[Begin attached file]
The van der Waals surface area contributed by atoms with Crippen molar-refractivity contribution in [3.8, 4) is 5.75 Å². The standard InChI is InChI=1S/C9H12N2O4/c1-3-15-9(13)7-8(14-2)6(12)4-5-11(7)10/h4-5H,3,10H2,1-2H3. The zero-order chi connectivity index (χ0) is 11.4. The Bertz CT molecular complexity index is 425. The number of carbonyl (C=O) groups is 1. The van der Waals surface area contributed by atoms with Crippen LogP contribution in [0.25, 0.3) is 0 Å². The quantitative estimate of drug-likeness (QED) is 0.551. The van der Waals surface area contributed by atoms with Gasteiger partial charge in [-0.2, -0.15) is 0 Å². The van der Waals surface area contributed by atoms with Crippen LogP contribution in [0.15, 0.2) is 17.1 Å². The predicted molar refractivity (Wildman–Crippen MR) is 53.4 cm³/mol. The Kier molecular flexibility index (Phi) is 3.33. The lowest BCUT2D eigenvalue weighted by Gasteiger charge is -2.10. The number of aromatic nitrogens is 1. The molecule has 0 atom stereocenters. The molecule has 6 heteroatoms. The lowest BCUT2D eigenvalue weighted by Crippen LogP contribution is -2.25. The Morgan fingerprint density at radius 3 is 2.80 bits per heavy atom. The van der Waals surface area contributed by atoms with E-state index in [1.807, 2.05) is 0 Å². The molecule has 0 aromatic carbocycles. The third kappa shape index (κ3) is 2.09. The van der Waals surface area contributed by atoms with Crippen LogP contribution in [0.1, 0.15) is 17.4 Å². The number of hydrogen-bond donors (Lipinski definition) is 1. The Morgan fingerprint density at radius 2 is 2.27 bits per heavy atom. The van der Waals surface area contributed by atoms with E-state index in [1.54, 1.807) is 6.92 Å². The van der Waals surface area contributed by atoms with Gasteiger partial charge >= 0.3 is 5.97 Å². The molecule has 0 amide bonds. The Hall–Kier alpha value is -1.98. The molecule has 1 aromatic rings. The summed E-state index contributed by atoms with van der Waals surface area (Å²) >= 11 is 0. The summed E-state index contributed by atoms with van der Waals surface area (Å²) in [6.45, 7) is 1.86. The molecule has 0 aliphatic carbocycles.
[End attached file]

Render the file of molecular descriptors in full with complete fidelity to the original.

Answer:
The van der Waals surface area contributed by atoms with Crippen molar-refractivity contribution in [3.8, 4) is 5.75 Å². The standard InChI is InChI=1S/C9H12N2O4/c1-3-15-9(13)7-8(14-2)6(12)4-5-11(7)10/h4-5H,3,10H2,1-2H3. The zero-order chi connectivity index (χ0) is 11.4. The Bertz CT molecular complexity index is 425. The number of carbonyl (C=O) groups is 1. The van der Waals surface area contributed by atoms with Crippen LogP contribution in [0.25, 0.3) is 0 Å². The quantitative estimate of drug-likeness (QED) is 0.551. The van der Waals surface area contributed by atoms with Gasteiger partial charge in [-0.2, -0.15) is 0 Å². The van der Waals surface area contributed by atoms with Crippen LogP contribution in [0.15, 0.2) is 17.1 Å². The predicted molar refractivity (Wildman–Crippen MR) is 53.4 cm³/mol. The Kier molecular flexibility index (Phi) is 3.33. The lowest BCUT2D eigenvalue weighted by Gasteiger charge is -2.10. The number of aromatic nitrogens is 1. The molecule has 0 atom stereocenters. The molecule has 6 heteroatoms. The lowest BCUT2D eigenvalue weighted by Crippen LogP contribution is -2.25. The Morgan fingerprint density at radius 3 is 2.80 bits per heavy atom. The van der Waals surface area contributed by atoms with E-state index in [1.807, 2.05) is 0 Å². The molecule has 0 aromatic carbocycles. The third kappa shape index (κ3) is 2.09. The van der Waals surface area contributed by atoms with Crippen LogP contribution in [0.1, 0.15) is 17.4 Å². The number of hydrogen-bond donors (Lipinski definition) is 1. The Morgan fingerprint density at radius 2 is 2.27 bits per heavy atom. The van der Waals surface area contributed by atoms with E-state index in [1.54, 1.807) is 6.92 Å². The van der Waals surface area contributed by atoms with Gasteiger partial charge >= 0.3 is 5.97 Å². The molecule has 0 amide bonds. The Hall–Kier alpha value is -1.98. The molecule has 1 aromatic rings. The summed E-state index contributed by atoms with van der Waals surface area (Å²) >= 11 is 0. The summed E-state index contributed by atoms with van der Waals surface area (Å²) in [6.45, 7) is 1.86. The molecule has 0 aliphatic carbocycles.